Lungs are usually affected when cocaine is smoked through freebasing. In this method, the substance is not only absorbed within minutes of consumption but also diminishes rapidly, making the user depressed and agitated.
Alveoli within the lungs are lined by capillaries in which gaseous exchange takes place, removing carbon dioxide from the body and absorbing oxygen inside. Smoking cocaine damages these capillaries and alveolar lining, increasing the risk of lung infections, tuberculosis, acute respiratory distress syndrome, and respiratory failure.
Treatment options for lung infections are available, but permanent damage by acute respiratory distress and respiratory failure have limited treatment options.
Cocaine consumption may constrict the blood vessels supplying the brain resulting in a stroke and transient ischemic attacks. Also, it may damage the layers of arteries carrying oxygen-rich blood to the brain. A weakened artery is prone to develop outpouching called aneurysms. These aneurysms, if ruptured, can result in brain hemorrhage and sudden death.
Chronic cocaine abuse leads to decreased oxygen supply to the brain leading to brain injury. In the long term, this may be responsible for dementia and forgetfulness among these individuals.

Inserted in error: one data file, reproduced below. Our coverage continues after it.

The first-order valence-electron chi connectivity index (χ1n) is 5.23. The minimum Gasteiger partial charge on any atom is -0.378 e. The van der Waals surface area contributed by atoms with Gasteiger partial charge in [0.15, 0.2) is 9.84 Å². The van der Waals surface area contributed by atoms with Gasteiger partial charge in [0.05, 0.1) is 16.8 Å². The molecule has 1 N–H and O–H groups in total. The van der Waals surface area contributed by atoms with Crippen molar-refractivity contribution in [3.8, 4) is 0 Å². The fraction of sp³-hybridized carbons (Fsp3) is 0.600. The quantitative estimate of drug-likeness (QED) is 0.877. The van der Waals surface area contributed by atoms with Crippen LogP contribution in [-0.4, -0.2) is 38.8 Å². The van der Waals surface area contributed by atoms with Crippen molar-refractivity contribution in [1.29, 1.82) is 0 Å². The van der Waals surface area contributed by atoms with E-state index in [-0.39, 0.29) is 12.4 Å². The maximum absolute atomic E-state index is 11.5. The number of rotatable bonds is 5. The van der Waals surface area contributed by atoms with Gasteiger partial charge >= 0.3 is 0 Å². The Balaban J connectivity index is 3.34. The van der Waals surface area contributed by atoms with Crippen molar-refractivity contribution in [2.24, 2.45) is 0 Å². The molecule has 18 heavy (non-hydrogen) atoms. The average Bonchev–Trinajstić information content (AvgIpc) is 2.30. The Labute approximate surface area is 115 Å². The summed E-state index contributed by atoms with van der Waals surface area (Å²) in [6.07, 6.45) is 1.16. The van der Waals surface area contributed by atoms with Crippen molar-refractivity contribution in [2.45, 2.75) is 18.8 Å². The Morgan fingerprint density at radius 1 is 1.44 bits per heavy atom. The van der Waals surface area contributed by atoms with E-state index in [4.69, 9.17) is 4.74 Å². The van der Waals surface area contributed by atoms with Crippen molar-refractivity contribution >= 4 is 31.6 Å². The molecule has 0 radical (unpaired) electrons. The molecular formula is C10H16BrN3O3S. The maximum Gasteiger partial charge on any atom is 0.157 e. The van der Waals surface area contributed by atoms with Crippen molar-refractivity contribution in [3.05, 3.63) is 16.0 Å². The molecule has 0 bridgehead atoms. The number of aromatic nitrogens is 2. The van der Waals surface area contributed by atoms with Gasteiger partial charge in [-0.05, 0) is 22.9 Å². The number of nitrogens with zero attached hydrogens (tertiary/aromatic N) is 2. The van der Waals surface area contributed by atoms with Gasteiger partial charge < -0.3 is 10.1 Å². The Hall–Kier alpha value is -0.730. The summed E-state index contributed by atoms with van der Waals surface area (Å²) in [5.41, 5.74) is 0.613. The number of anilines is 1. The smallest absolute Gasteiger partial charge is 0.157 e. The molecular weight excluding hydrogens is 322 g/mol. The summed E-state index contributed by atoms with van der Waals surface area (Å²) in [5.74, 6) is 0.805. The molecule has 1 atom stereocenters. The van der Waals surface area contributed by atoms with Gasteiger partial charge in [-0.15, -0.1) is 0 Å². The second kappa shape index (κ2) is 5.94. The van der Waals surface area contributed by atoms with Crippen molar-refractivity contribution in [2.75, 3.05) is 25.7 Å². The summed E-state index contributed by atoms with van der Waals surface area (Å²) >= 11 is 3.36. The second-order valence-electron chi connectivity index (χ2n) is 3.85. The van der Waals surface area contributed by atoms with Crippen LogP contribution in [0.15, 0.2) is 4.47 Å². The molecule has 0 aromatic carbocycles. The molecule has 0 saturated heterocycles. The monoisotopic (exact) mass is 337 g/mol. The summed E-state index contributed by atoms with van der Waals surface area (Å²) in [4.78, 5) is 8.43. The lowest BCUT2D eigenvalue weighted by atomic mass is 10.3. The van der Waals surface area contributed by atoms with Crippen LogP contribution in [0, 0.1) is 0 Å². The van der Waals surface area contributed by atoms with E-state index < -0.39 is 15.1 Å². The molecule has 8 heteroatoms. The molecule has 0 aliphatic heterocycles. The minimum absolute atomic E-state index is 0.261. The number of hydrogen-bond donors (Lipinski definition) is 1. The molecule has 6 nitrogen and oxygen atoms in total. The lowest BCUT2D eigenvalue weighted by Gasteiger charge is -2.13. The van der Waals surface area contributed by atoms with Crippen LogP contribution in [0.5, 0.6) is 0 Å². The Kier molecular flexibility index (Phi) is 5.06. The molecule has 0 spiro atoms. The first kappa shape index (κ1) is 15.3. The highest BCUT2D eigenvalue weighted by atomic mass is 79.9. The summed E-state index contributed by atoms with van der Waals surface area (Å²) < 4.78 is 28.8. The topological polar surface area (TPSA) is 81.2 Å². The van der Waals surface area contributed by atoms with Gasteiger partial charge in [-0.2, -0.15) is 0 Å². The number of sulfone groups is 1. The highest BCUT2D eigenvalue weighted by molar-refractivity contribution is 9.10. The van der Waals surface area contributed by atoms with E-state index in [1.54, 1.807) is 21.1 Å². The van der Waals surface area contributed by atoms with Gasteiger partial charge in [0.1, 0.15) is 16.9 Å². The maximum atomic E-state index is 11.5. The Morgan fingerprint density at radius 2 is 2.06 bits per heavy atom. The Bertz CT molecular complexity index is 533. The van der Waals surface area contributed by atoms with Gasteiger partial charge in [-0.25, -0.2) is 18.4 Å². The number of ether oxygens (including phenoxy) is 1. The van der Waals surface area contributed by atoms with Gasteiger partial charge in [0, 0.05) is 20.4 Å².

Gut and liver-Effects of Cocaine Usage
As it is evident that chronic cocaine use may constrict blood vessels supplying different body organs, blood flow to the gut may also be impeded, resulting in bowel ischemia and necrosis. The bowel wall tissues may die and lead to sepsis.
Liver, in normal circumstances, filters and flushes toxins out of our body. Chronic cocaine consumption may increase the toxin load making it difficult for the liver to perform its functions efficiently. Toxin buildup within the liver and body causes permanent damage, resulting in liver failure.
Kidneys- Effects of Cocaine Usage
Kidneys play an important role in excreting toxins out of our bodies. Cocaine may damage the kidneys by raising the blood pressure leading to renal failure. Also, muscle proteins are released when cocaine damages the muscles. These muscle proteins are toxic for kidneys leading to kidney damage and renal failure.
Needle sharing among individuals consuming cocaine through intravenous route results in the contraction of deadly infections like HIV, hepatitis B, and C. These infections may further deteriorate the immune system making these individuals more prone to catching unusual infections.
Individuals suffering from cocaine addiction find it difficult to overcome their needs for wanting more. The tolerance created by the drug persuades the user to consume higher amounts regularly. The short-term effects produced may last for a few hours, but the long-term effects are far more devastating and, in some cases, irreversible.
With intensive and continuous treatment and strong willpower, drug users may be able to recover healthily with limited side effects and lead a normal life.